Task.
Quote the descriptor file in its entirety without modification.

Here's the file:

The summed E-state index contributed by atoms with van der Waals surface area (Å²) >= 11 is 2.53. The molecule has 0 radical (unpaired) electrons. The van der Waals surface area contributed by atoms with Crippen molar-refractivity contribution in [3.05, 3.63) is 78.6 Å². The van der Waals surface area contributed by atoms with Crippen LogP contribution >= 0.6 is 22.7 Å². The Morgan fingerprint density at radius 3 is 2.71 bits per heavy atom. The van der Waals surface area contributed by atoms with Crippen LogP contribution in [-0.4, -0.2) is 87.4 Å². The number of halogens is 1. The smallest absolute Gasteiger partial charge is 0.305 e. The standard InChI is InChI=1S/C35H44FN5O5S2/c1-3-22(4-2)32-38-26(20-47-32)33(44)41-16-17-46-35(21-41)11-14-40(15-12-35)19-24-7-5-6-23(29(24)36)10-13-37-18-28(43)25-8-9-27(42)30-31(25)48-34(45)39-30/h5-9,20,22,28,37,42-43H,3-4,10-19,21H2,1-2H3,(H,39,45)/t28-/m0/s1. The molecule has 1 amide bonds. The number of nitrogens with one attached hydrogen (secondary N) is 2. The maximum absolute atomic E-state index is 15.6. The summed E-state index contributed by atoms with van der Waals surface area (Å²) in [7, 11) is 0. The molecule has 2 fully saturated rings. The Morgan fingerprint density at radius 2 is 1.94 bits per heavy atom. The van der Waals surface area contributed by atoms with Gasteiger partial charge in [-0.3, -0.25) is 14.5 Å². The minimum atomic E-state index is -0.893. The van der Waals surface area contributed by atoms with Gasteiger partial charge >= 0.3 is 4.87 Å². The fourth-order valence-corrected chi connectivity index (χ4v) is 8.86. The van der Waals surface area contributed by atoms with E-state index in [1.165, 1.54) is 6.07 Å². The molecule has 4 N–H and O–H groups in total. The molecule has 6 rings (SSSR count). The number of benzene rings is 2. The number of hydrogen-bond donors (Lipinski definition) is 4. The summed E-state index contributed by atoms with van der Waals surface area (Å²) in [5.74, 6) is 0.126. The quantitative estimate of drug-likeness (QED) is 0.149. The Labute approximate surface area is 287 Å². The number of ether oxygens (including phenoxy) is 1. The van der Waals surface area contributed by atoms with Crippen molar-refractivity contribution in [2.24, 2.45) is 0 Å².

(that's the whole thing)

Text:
The summed E-state index contributed by atoms with van der Waals surface area (Å²) >= 11 is 2.53. The molecule has 0 radical (unpaired) electrons. The van der Waals surface area contributed by atoms with Crippen molar-refractivity contribution in [3.05, 3.63) is 78.6 Å². The van der Waals surface area contributed by atoms with Crippen LogP contribution >= 0.6 is 22.7 Å². The Morgan fingerprint density at radius 3 is 2.71 bits per heavy atom. The van der Waals surface area contributed by atoms with Crippen LogP contribution in [-0.4, -0.2) is 87.4 Å². The number of halogens is 1. The smallest absolute Gasteiger partial charge is 0.305 e. The standard InChI is InChI=1S/C35H44FN5O5S2/c1-3-22(4-2)32-38-26(20-47-32)33(44)41-16-17-46-35(21-41)11-14-40(15-12-35)19-24-7-5-6-23(29(24)36)10-13-37-18-28(43)25-8-9-27(42)30-31(25)48-34(45)39-30/h5-9,20,22,28,37,42-43H,3-4,10-19,21H2,1-2H3,(H,39,45)/t28-/m0/s1. The molecule has 1 amide bonds. The number of nitrogens with one attached hydrogen (secondary N) is 2. The maximum absolute atomic E-state index is 15.6. The summed E-state index contributed by atoms with van der Waals surface area (Å²) in [7, 11) is 0. The molecule has 2 fully saturated rings. The Morgan fingerprint density at radius 2 is 1.94 bits per heavy atom. The van der Waals surface area contributed by atoms with Gasteiger partial charge in [-0.3, -0.25) is 14.5 Å². The minimum atomic E-state index is -0.893. The van der Waals surface area contributed by atoms with Gasteiger partial charge >= 0.3 is 4.87 Å². The fourth-order valence-corrected chi connectivity index (χ4v) is 8.86. The van der Waals surface area contributed by atoms with E-state index in [1.165, 1.54) is 6.07 Å². The molecule has 4 N–H and O–H groups in total. The molecule has 6 rings (SSSR count). The number of benzene rings is 2. The number of hydrogen-bond donors (Lipinski definition) is 4. The summed E-state index contributed by atoms with van der Waals surface area (Å²) in [5.74, 6) is 0.126. The quantitative estimate of drug-likeness (QED) is 0.149. The Labute approximate surface area is 287 Å². The number of ether oxygens (including phenoxy) is 1. The van der Waals surface area contributed by atoms with Crippen molar-refractivity contribution in [2.24, 2.45) is 0 Å².